C++ is fast. It’s a good fit for games. It’s certainly faster than Ruby. However, there’s a better fit for game development. It’s called C.
This isn’t an April Fool’s joke. Look at what happened to the Sol Trader history system when I ditched the slow C++ version and rewrote it in optimised C. The line count is also about 20% reduced.
C++ code can be fast, but the way C++ is commonly used and the language features that it promotes can get in the way of this goal. Here are a few things I’ve learnt about C++ that are essential for anyone to know who wants to write modern performant code.
Memory access is slow
In case you hadn’t realised: compared to your CPU, your memory is slow. Very slow. It’s probably the thing that’s most holding your CPU back right now.
Memory has been gradually increasing in speed over the last few decades, but at 10% of the rate of CPU speed:
Memory cache misses cause the CPU to stall, losing several hundred cycles each time it happens. Every year, cache misses become a more and more significant cause of CPU slowdown.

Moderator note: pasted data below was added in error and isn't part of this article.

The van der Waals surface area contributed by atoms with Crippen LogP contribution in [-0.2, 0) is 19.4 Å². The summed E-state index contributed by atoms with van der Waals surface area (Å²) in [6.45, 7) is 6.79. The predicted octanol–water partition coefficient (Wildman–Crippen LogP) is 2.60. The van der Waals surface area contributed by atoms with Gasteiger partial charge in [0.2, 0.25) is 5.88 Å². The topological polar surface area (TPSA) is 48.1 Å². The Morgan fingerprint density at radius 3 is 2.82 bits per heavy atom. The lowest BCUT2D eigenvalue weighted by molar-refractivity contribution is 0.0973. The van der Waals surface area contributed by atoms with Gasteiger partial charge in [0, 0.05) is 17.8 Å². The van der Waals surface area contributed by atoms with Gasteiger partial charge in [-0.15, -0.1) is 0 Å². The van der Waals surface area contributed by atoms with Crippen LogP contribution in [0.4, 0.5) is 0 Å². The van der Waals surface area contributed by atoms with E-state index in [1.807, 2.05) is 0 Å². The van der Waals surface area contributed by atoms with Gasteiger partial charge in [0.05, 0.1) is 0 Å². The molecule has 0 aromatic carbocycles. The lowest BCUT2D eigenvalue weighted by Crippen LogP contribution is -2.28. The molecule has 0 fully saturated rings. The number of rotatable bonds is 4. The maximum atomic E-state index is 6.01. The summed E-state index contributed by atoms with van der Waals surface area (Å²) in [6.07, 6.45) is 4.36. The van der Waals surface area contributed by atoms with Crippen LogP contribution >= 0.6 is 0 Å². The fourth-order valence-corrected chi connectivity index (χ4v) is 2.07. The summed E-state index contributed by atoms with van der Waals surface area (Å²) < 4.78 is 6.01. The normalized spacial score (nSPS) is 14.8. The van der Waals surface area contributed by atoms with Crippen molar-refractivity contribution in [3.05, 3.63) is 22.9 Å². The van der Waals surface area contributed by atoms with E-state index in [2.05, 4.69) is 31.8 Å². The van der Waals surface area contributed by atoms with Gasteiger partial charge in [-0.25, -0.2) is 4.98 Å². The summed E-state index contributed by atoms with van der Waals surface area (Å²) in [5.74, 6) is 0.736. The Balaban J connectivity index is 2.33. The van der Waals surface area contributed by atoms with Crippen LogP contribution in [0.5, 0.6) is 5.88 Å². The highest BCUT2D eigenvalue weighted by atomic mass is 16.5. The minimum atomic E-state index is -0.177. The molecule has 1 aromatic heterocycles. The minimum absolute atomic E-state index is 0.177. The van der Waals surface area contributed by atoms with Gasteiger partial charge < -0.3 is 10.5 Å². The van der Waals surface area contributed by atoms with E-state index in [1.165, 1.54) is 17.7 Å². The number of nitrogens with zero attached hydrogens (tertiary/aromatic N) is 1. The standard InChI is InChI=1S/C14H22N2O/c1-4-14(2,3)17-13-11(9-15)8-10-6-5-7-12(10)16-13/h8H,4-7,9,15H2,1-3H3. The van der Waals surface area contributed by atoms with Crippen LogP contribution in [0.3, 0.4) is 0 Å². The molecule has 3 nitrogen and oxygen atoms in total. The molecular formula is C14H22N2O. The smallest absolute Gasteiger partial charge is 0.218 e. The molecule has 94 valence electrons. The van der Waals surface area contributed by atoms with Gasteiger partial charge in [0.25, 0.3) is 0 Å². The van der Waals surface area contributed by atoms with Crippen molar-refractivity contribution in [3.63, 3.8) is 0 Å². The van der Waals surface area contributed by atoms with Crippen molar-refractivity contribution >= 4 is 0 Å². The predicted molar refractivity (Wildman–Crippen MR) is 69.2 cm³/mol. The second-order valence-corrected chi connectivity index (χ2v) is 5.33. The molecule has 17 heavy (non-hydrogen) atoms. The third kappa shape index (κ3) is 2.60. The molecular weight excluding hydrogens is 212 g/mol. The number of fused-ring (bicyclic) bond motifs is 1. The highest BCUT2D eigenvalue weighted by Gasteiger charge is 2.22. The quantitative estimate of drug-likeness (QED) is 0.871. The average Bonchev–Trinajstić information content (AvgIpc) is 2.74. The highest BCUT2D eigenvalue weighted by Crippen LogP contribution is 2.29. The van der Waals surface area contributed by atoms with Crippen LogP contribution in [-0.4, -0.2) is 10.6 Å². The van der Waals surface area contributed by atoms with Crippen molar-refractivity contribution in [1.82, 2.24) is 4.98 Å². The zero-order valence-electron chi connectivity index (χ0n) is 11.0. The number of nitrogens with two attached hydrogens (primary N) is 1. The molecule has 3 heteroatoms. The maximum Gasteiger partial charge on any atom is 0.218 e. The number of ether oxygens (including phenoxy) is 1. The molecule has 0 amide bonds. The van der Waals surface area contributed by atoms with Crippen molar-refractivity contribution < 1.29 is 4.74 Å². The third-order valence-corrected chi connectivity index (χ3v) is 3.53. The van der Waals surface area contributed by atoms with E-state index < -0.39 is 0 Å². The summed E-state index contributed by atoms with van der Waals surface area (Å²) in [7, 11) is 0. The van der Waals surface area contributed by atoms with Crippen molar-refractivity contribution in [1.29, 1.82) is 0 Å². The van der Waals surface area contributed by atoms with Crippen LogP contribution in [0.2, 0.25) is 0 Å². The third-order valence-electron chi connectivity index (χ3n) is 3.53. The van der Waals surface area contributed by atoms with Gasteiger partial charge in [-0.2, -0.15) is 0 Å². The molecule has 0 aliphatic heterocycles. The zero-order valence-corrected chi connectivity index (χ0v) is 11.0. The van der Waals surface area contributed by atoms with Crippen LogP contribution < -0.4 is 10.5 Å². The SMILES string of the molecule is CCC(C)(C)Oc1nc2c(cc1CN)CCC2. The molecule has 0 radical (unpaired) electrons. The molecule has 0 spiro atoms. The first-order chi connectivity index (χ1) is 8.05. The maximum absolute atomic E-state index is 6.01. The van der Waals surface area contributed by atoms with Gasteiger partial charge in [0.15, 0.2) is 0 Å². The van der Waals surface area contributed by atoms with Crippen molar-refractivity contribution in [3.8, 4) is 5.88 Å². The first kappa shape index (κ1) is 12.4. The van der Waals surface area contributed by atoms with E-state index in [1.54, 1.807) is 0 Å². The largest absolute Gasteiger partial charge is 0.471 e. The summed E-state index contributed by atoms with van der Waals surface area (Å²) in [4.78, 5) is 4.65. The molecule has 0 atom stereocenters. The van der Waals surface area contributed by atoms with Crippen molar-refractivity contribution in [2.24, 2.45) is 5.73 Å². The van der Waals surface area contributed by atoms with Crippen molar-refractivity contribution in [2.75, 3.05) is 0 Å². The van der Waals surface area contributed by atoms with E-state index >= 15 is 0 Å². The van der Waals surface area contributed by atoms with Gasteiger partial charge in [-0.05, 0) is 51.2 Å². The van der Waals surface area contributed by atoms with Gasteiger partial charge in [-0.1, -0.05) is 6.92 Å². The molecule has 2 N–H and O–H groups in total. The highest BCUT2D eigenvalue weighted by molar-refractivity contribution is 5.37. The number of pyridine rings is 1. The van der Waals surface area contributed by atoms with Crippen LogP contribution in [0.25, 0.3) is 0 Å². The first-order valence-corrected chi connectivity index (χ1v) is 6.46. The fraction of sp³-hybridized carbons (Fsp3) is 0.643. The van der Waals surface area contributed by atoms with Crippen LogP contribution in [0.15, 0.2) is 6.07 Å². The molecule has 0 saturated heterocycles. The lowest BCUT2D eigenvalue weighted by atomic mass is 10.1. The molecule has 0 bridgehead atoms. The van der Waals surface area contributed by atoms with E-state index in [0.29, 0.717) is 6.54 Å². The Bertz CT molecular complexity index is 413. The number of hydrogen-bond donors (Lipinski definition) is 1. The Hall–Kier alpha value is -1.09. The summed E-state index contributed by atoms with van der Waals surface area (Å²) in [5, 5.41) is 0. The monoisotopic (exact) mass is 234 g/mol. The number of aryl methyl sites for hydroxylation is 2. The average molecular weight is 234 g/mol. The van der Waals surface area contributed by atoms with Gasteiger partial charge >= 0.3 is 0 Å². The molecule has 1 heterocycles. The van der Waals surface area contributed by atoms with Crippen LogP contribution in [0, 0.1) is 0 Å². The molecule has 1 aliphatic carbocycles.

With the previous version of the history generation, using classic object oriented patterns, my data was all over the place. I had hundreds of little objects all encapsulating their own data, using virtual method calls to access tiny pieces of it.
I moved to arrays of values, storing references to other objects via indexes everywhere. I moved all the string processing right out of the generation engine, so that the engine was only dealing with small data structures of perhaps 20-30 bytes at a time.
Virtual function calls are slow
A virtual function is one that changes it’s behaviour depending on the type of the object. For example, if we use an interface in C++, we create an abstract class with some virtual functions attached to it. We then derive our class from this interface, passing pointers of the interface type around our program. When our program calls the interface function, the program is able to work out which method to call on the derived object, based on extra information that’s kept in our object.
So far, so good. Except virtual functions are slow for the same reason that the memory is slow. With virtual methods, the right method to call can only be decided at run time, and there’s normally one or two cache misses for these method calls. The compiler is constrained about what it can do to make this quicker. It might not seem like much, but it stacks up for inner loops.